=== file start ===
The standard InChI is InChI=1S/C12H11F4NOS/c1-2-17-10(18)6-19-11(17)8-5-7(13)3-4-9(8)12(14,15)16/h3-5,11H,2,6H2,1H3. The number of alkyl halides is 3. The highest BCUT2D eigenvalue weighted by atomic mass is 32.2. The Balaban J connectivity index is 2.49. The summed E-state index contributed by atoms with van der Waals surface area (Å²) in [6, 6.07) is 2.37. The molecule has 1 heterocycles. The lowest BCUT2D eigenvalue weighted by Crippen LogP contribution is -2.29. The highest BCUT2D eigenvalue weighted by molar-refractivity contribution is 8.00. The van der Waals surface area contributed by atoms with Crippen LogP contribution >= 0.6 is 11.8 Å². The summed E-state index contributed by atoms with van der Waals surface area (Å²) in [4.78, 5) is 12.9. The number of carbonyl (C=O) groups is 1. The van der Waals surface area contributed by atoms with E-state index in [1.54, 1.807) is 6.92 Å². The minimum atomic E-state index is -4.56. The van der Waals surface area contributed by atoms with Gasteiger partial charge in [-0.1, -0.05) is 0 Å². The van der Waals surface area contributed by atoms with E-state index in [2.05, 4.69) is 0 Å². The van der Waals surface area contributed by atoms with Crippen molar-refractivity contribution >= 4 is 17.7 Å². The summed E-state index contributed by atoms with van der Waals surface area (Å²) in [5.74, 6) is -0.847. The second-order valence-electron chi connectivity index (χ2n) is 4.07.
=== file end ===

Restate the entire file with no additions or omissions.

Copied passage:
The standard InChI is InChI=1S/C12H11F4NOS/c1-2-17-10(18)6-19-11(17)8-5-7(13)3-4-9(8)12(14,15)16/h3-5,11H,2,6H2,1H3. The number of alkyl halides is 3. The highest BCUT2D eigenvalue weighted by atomic mass is 32.2. The Balaban J connectivity index is 2.49. The summed E-state index contributed by atoms with van der Waals surface area (Å²) in [6, 6.07) is 2.37. The molecule has 1 heterocycles. The lowest BCUT2D eigenvalue weighted by Crippen LogP contribution is -2.29. The highest BCUT2D eigenvalue weighted by molar-refractivity contribution is 8.00. The van der Waals surface area contributed by atoms with Crippen LogP contribution >= 0.6 is 11.8 Å². The summed E-state index contributed by atoms with van der Waals surface area (Å²) in [4.78, 5) is 12.9. The number of carbonyl (C=O) groups is 1. The van der Waals surface area contributed by atoms with E-state index in [1.54, 1.807) is 6.92 Å². The minimum atomic E-state index is -4.56. The van der Waals surface area contributed by atoms with Gasteiger partial charge in [-0.1, -0.05) is 0 Å². The van der Waals surface area contributed by atoms with E-state index in [2.05, 4.69) is 0 Å². The van der Waals surface area contributed by atoms with Crippen molar-refractivity contribution >= 4 is 17.7 Å². The summed E-state index contributed by atoms with van der Waals surface area (Å²) in [5.74, 6) is -0.847. The second-order valence-electron chi connectivity index (χ2n) is 4.07.